Charged Risks: Vulnerabilities in Electric Vehicle Charging Infrastructure Exposed

The Electric Vehicle (EV) industry has hit full speed, with the UK government pledging that all new cars will be zero emission by 2035. According to the European Environment Agency, the European bloc has followed suit, with 22% of passenger vehicles being electric in 2022.

Home Charging Issues

The below image highlights one of the most popular EVs, being charged with a generic home charger. This shows the use of the vulnerable SNMPv1 protocol being used (the MAC address has been redacted). A low-level malicious actor could use this information to initiate a Denial of Service (DoS) or attempt to modify the internal systems of the car.

Whilst EV manufacturers have stressed that their cars are secure, the use of such protocols is indicative of a reactive approach to cybersecurity, patching vulnerabilities when found, as opposed to being secure by design. The use of a protocol invented in the 1980s in a car that is widely seen as the future of human transport, sets a less than perfect precedent.

With EVs leading the way to a greener future, many insiders in the industry have raised the alarm about the inherent vulnerabilities and implications of having vehicles which are not just ‘smart’ and ‘networked’, but in fact, an entire auto industry hooked up to a global network that has already been the target of malicious actors across the globe.

Issues with Moving Forward Safely

Many EV manufacturers publicise their bug bounties, which is a step in the right direction. With more and more business understanding the inherent cyber risks when operating in such a space; such operational practices will inevitably lead to strategic changes in risk appetite and cyber attitudes. However, the prevalence of overarching NDAs, and a rapid development cycle has led to several key flaws becoming apparent.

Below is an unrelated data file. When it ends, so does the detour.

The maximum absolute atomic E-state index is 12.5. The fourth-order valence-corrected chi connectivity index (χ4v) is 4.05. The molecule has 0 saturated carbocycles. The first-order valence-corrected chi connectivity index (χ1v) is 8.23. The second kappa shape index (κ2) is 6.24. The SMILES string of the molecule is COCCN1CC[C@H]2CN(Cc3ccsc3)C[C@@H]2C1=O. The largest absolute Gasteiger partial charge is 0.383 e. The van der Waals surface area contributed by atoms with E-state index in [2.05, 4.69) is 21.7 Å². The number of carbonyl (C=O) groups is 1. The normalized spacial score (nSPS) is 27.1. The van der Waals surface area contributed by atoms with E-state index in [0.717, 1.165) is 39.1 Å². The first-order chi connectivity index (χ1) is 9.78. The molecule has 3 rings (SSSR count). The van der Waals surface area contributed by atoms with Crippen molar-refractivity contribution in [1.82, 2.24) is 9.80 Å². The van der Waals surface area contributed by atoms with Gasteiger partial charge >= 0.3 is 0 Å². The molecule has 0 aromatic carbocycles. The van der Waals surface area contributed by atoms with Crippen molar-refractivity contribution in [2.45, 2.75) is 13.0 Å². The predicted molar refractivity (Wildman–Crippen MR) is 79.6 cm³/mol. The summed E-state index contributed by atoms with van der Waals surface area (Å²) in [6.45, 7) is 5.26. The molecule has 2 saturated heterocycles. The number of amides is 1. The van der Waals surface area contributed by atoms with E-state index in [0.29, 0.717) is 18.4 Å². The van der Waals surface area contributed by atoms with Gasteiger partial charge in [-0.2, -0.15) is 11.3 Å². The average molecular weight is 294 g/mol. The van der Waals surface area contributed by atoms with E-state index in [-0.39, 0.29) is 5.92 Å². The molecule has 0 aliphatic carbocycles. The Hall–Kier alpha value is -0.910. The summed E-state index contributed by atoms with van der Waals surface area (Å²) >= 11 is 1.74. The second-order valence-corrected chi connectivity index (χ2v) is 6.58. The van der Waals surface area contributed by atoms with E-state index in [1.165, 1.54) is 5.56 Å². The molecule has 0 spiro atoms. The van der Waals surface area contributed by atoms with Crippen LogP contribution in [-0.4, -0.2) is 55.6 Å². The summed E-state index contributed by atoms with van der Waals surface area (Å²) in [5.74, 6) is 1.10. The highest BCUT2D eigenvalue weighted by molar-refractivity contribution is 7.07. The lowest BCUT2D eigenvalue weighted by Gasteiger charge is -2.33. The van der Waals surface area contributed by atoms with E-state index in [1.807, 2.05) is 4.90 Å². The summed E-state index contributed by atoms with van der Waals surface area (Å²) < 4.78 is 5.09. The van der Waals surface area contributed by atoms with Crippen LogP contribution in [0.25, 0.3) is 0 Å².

·      Primary Mode of Transport

The first consideration is that a fleet of EVs becoming the primary mode of transport would completely overhaul the traditional petrol station infrastructure that has been commonplace for decades. Instead, scores of electric charging stations will become the norm, with EVs drivers ‘charging’ their tanks instead of filling them up. This would comprise a large network of cloud computers which would build a ‘grid’ or EV chargers across the world.

Many of these grids would be owned and operated by separate entities, with budgetary factors being the driving force when it comes to security concerns. The Colonial Pipeline breach of 2021 illustrated how damaging core infrastructure breaches can be, and this will only be multiplied if such an attack was to impact a more interconnected and less secure global asset, cutting over half of the fuel to the American East Coast.

·      Centralised Store for all Crucial Data

Many readers may already have concerns about a highly centralised store of all automobile information, with encryption keys for vehicles and payment information. Such a glut of sensitive information being held in an emerging industry underpins the importance of secure design. 

·      Exposure to Nation State Threats